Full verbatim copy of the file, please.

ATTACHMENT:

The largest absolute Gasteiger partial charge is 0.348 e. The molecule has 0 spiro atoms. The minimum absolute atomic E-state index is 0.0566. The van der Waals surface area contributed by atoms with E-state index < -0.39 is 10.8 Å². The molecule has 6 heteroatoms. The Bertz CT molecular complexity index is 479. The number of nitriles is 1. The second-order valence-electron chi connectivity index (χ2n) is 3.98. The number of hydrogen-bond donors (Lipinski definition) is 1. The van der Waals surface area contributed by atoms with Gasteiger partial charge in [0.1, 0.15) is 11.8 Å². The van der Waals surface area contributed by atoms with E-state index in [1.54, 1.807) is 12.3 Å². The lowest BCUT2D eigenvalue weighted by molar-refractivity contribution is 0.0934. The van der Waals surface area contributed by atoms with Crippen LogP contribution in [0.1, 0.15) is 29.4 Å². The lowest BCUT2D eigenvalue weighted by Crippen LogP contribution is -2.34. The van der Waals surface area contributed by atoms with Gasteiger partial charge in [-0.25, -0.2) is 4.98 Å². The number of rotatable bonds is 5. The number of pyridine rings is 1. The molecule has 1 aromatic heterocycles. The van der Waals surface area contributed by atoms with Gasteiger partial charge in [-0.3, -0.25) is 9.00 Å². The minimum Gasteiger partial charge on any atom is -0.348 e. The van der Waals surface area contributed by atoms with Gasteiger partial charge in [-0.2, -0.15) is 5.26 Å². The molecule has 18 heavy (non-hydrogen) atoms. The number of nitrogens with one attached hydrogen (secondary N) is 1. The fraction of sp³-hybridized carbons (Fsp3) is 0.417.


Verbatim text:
The largest absolute Gasteiger partial charge is 0.348 e. The molecule has 0 spiro atoms. The minimum absolute atomic E-state index is 0.0566. The van der Waals surface area contributed by atoms with E-state index < -0.39 is 10.8 Å². The molecule has 6 heteroatoms. The Bertz CT molecular complexity index is 479. The number of nitriles is 1. The second-order valence-electron chi connectivity index (χ2n) is 3.98. The number of hydrogen-bond donors (Lipinski definition) is 1. The van der Waals surface area contributed by atoms with Gasteiger partial charge in [0.1, 0.15) is 11.8 Å². The van der Waals surface area contributed by atoms with E-state index in [1.54, 1.807) is 12.3 Å². The lowest BCUT2D eigenvalue weighted by molar-refractivity contribution is 0.0934. The van der Waals surface area contributed by atoms with Crippen LogP contribution in [0.1, 0.15) is 29.4 Å². The lowest BCUT2D eigenvalue weighted by Crippen LogP contribution is -2.34. The van der Waals surface area contributed by atoms with Gasteiger partial charge in [-0.25, -0.2) is 4.98 Å². The number of rotatable bonds is 5. The number of pyridine rings is 1. The molecule has 1 aromatic heterocycles. The van der Waals surface area contributed by atoms with Gasteiger partial charge in [-0.3, -0.25) is 9.00 Å². The minimum Gasteiger partial charge on any atom is -0.348 e. The van der Waals surface area contributed by atoms with Gasteiger partial charge in [-0.2, -0.15) is 5.26 Å². The molecule has 18 heavy (non-hydrogen) atoms. The number of nitrogens with one attached hydrogen (secondary N) is 1. The fraction of sp³-hybridized carbons (Fsp3) is 0.417.